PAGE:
Do Public School Athletic Leagues Have To Admit Private High Schools?


Liberty Christian Academy (LCA), a private high school in Lynchburg, Virginia, has filed an antitrust action against the Virginia High School League (VHSL), a non-profit organization of public high schools in Virginia.  The lawsuit was filed June 2, 2014 in the Charlottesville Division of the Western District of Virginia.

The VHSL organizes public schools into districts and regions for purposes of conducting athletic competitions and statewide playoffs.  LCA filed its lawsuit because, as a private school, LCA is barred from membership in the VHSL and claims to be unable, with limited exceptions, to schedule athletic games with the nearby public schools.  LCA complains that it has to travel far distances to play games against inferior opponents.  LCA argues that the VHSL's rules are akin to a group boycott and constitute an unreasonable restraint of trade in violation of federal and state antitrust laws.  The relevant markets alleged in the Complaint are the markets for commercial exhibition of high school football contests and basketball contests in Virginia. 

Although some states allow private high schools to join their public high school athletic leagues, other states have separate private and public leagues, such as Virginia, Maryland and Texas.  In the lawsuit, LCA argues that the prohibition on non-public high school membership in the VHSL has no pro-competitive purpose and cannot be justified on any claimed basis that it is necessary to promote fair on-field competition.  I suspect that the ability of private schools to recruit and give scholarships to football and basketball players from a wide geographic area (unlike public schools who have to find players within their own geographic district) would be one of the reasons for the VHSL's rule.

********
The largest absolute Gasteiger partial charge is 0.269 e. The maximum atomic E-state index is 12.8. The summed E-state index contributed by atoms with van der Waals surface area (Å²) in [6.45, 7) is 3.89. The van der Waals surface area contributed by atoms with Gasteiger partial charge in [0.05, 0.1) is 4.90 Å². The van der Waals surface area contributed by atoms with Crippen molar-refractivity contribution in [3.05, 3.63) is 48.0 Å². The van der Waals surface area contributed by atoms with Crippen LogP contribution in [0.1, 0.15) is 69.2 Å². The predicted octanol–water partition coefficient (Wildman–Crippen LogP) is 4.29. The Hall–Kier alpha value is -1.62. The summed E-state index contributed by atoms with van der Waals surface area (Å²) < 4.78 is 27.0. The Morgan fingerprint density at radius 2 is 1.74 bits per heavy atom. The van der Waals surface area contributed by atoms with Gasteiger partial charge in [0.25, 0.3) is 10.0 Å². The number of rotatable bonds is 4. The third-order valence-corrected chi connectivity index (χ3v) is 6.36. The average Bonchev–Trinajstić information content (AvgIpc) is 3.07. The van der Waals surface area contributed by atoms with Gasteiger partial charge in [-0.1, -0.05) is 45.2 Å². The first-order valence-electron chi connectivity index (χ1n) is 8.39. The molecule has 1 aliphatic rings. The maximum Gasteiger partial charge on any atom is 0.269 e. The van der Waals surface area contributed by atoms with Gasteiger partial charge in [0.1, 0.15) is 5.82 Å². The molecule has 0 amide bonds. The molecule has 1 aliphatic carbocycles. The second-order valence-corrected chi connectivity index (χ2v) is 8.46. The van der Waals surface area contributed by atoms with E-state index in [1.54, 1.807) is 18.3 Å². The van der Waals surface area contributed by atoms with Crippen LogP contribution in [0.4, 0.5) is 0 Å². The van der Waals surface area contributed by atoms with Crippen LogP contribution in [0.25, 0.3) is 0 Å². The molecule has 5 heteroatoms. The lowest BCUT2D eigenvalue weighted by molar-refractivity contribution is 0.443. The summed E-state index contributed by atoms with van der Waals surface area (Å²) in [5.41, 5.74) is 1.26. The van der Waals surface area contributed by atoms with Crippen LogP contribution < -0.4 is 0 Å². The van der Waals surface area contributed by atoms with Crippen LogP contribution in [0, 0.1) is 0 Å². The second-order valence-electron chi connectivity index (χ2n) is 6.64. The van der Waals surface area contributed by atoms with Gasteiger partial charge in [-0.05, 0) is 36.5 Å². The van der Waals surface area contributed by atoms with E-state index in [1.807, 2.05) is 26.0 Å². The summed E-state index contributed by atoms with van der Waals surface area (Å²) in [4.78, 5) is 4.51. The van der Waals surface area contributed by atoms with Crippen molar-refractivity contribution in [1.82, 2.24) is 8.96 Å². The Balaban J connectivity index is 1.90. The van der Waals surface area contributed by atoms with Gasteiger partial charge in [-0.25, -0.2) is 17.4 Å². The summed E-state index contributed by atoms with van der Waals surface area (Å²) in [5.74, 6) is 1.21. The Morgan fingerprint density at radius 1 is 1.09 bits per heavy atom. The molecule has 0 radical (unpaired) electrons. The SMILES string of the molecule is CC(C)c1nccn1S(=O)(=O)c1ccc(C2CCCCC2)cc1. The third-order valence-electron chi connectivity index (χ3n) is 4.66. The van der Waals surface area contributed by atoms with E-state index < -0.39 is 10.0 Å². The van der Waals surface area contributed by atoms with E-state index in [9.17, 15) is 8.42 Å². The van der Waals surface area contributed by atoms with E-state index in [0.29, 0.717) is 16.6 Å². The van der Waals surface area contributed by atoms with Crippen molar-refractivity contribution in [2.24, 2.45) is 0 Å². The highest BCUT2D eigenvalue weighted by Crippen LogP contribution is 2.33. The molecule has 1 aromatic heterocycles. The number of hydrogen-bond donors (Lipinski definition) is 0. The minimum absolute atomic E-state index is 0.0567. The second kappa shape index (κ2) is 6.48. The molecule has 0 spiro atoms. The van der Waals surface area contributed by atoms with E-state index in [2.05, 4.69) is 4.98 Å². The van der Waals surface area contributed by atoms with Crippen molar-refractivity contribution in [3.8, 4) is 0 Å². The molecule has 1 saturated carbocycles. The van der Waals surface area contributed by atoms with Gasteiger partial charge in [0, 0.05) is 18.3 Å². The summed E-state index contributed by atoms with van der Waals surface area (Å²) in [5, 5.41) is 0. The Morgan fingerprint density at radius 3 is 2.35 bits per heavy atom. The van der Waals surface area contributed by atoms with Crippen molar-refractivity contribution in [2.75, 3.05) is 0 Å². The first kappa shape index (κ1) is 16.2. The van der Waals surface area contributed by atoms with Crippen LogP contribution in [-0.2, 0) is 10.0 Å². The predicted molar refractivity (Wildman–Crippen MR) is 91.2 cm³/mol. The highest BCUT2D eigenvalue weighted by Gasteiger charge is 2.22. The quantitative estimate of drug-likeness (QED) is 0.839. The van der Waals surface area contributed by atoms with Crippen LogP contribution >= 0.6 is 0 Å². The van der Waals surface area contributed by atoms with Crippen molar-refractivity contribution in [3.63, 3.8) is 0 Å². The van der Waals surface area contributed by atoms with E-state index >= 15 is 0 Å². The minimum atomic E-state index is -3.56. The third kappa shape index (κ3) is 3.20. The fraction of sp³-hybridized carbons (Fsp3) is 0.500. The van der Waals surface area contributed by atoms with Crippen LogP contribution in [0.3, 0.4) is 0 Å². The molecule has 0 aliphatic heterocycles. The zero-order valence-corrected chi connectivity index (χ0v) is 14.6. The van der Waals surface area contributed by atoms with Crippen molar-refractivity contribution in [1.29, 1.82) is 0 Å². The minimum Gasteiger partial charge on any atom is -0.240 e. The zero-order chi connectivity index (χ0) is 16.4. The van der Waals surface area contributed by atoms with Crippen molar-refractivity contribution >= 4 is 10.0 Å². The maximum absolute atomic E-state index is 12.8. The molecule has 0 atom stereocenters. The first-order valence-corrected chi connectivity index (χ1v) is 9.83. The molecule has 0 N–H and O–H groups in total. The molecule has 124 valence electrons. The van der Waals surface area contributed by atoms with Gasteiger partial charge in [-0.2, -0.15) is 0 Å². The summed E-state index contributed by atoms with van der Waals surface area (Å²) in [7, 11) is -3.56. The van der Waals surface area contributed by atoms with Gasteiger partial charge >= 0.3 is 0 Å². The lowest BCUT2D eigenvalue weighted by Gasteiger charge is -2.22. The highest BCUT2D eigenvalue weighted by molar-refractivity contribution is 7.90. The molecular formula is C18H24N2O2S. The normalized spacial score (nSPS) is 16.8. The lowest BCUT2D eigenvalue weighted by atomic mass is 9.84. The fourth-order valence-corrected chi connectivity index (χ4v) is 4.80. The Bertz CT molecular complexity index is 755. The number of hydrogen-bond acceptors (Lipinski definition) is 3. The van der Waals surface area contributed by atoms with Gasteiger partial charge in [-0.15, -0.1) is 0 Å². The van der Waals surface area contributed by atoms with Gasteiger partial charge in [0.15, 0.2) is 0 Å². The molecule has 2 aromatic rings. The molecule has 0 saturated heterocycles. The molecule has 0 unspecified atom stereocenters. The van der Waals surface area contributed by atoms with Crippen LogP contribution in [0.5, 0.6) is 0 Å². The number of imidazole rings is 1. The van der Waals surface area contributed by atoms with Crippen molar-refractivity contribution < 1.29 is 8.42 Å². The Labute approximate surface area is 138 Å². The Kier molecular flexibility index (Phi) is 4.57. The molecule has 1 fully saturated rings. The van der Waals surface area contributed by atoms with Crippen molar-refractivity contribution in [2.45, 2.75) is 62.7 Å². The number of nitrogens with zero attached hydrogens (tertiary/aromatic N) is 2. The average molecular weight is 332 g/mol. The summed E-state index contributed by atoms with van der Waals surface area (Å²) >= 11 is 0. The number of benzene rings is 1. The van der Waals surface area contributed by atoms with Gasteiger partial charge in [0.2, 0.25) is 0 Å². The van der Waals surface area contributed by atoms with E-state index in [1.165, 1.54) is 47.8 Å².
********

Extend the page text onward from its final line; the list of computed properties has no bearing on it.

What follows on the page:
The Complaint's reference to the "integration of public and private schools into one athletic association" appears to suggest a strained analogy to civil rights and the racial integration of public schools in Virginia.  LCA should be very careful in suggesting any such analogy, given that LCA was specifically founded in 1967 as a segregation academy in response to the integration of public schools in Virginia.  There is no small amount of irony in LCA's complaint that it is being excluded and segregated from public school athletic competition.

Several public high school athletic programs are described in the Complaint.  These schools are very familiar to my ears: T.C. Williams in Alexandria, famous from the movie Remember the Titans; football powerhouse Oscar Smith High School in Chesapeake; and Brookville High School outside Lynchburg, my fathers' almar mater and the arch rival of my high school, Jefferson Forest.

More about the lawsuit can be found here and here.


DISCLAIMER: Because of the generality of this update, the information provided herein may not be applicable in all situations and should not be acted upon without specific legal advice based on particular situations.

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